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    This sounds fishy to me. My paramedic class was 16 hours of didactics plus 16 hours of clinicals each week.... and thats because it was condensed into one year.

    If you try and condense just the didactics into 12 weeks, i think that amounts to 64 hours per week (if i did the math right).
  28. emttim

    emttim Addicted to SCUBA

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    Pretty much hit the nail on the head....needs to be much more regulation in paramedic schools and nobody is going to start respecting us until we up our education requirements. Unfortunately, until they raise the pay for private ambulance company jobs since not everyone wants to be a firefighter, nobody is going to be willing to go through additional training or get a degree for a job that doesn't pay enough for it to be worth the hassle.
  29. COMedic2Doc

    COMedic2Doc

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    Sadly, there will not be a change in pay for quite some time. One of the main reasons is even the private ambulance companies know that there are many more warm bodies lining up for positions to take over those that don't fit the mold of the Paramedics, replace those that leave, etc. I don't really think a Bachelor's for Paramedical Science will make a difference except now you'll have Paramedics with Bachelor's Degrees that are still getting paid the exact same amount as before, especially since there is such a difference in the reimbursement for charges amounts from Medicare and the rest of the healthcare insurance companies.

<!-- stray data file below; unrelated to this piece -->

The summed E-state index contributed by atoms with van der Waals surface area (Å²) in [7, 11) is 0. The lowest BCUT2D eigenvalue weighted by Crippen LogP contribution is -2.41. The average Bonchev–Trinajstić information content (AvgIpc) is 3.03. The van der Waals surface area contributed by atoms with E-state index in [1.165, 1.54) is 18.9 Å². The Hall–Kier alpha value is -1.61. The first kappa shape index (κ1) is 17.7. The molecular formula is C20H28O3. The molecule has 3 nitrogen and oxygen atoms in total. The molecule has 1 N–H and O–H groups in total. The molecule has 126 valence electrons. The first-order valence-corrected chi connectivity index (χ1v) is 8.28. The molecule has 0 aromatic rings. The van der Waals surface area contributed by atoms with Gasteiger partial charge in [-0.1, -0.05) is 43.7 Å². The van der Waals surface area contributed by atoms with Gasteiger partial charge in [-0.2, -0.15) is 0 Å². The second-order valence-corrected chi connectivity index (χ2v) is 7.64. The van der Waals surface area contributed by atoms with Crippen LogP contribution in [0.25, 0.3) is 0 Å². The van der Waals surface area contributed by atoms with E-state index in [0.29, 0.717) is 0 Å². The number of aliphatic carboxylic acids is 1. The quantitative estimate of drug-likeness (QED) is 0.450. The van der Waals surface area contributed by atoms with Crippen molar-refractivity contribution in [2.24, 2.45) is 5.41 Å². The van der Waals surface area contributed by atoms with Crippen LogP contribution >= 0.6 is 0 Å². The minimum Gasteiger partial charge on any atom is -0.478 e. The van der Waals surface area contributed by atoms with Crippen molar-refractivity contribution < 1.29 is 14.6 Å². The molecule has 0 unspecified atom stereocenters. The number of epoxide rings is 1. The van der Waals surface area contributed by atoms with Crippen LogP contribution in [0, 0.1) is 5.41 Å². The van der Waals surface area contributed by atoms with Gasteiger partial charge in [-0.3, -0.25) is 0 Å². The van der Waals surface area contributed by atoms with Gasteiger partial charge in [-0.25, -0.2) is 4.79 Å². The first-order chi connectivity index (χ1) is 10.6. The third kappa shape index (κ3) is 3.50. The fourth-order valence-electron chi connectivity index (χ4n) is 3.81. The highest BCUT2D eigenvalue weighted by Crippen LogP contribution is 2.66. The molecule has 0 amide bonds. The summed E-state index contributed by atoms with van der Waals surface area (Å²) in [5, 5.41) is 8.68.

30. dogpython

    dogpython New Member

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    i know of a paramedic class at TEEX fire school in Texas that has a fast-paced paramedic program for 10 weeks of classroom plus clinicals to follow

    10-week course
  31. pseudoknot

    pseudoknot

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    The didactic phase at UCLA's paramedic program, the most highly regarded in Southern California, lasts four months at four days a week. That's the equivalent of 14 weeks full time.

    http://www.cpc.mednet.ucla.edu/UCLA-CPC/About/Programs-Paramedic.shtml

    Can we agree the initial horror over this program was when we thought it was 10 weeks for everything including clinical and field work?
  32. LilHouse

    LilHouse Failed Premed

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    :)
    Last edited: Aug 15, 2009
  33. COMedic2Doc

    COMedic2Doc

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    Definitely. :thumbup::thumbup::thumbup::thumbup: (almost as bad as the Zero-Hero programs that are out there where they take someone with absolutely zero medical experience and make them a Paramedic)